Mark – James D. Sullivan

James D. Sullivan

“That ending you added, it ruins the whole point of the story.”
“Without that ending, the story makes no sense.”
“You didn’t understand the story. You weren’t there. You didn’t know him like I did.”
“I’m making a literary judgment.”
“Your version, it’s all about power. The way I told it to you, it’s magnanimity, generosity of spirit.”
“I know what ‘magnanimity’ means.”
“Right. I know you do. I’m just—”
“The Pharisees would not have just left him alone after that. He’s got to dazzle them. Shut them up.”
“No, of course. Sure, they kept harassing him, but that’s not the point. He asks them which is harder to say, and they say, ‘Well, “Take up your mat and walk,” of course.’”
“Right, so he’s got to show them he has the power. All those other miracle stories—”
“No! You’re still missing the point.”
“Without the cripple walking, there is no point. That’s the kicker. It shows his authority.”
“Yeah, all it does is show his authority when you tell the story that way. Say I were to go tell people their sins are forgiven.”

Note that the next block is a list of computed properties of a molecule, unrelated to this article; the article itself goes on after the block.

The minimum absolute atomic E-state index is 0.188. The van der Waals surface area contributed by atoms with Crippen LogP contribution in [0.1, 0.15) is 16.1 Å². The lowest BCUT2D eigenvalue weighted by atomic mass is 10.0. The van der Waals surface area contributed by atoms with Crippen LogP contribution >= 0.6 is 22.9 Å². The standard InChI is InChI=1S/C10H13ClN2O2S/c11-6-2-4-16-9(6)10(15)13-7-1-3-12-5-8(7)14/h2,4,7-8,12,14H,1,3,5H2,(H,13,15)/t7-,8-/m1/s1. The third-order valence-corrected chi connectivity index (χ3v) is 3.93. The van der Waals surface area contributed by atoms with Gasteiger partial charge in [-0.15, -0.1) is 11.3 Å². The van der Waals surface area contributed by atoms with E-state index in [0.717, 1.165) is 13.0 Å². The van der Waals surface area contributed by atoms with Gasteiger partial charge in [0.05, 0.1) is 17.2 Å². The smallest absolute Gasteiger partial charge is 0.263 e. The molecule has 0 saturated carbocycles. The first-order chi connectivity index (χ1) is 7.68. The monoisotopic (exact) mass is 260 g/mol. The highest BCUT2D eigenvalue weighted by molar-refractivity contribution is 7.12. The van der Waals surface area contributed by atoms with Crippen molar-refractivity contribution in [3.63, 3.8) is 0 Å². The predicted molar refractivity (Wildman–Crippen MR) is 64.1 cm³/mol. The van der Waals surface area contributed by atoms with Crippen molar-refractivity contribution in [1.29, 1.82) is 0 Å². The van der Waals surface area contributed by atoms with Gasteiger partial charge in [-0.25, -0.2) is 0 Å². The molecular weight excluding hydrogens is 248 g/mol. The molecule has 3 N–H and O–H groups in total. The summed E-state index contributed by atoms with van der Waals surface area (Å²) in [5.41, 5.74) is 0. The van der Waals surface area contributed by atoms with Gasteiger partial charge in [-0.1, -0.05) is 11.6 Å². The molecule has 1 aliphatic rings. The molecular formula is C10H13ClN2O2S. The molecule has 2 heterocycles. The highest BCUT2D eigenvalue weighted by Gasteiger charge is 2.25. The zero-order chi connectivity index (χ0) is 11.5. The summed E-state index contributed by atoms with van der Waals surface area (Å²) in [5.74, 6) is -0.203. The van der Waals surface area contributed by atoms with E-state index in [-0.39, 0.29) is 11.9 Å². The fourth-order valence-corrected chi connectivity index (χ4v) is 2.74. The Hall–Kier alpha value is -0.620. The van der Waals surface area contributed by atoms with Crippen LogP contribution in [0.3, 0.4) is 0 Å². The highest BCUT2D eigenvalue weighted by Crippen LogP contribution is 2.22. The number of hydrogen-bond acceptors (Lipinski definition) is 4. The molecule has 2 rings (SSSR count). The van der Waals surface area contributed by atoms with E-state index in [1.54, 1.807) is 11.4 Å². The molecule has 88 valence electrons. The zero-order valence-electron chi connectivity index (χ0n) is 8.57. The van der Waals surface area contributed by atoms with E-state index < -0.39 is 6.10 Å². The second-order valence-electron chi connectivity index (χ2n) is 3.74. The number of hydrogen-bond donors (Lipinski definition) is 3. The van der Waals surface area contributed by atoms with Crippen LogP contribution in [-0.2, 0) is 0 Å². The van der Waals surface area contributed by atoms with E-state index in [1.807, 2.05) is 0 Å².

“You also going to tell some no-leg beggar to get up and walk?”
“No, but what if I did? Would it happen?”
“No.”
“OK, I tell some cripple to get up and walk, and he can’t, you can see I got no power, right?”
“OK.”
“Yeah, so I tell him his sins are forgiven, can you tell if it doesn’t work?”
“No, but you don’t have that power.”
“Can you tell I don’t?”
“I believe you don’t. You do a miracle, then I’ll believe you.”
“You’re missing the whole point. Which problem is real, and which one is just words? Why deny people comfort more words can give them?”
“That guy needs healthy legs, or does he need words?”
“Words, I can give him.”
“Words.”

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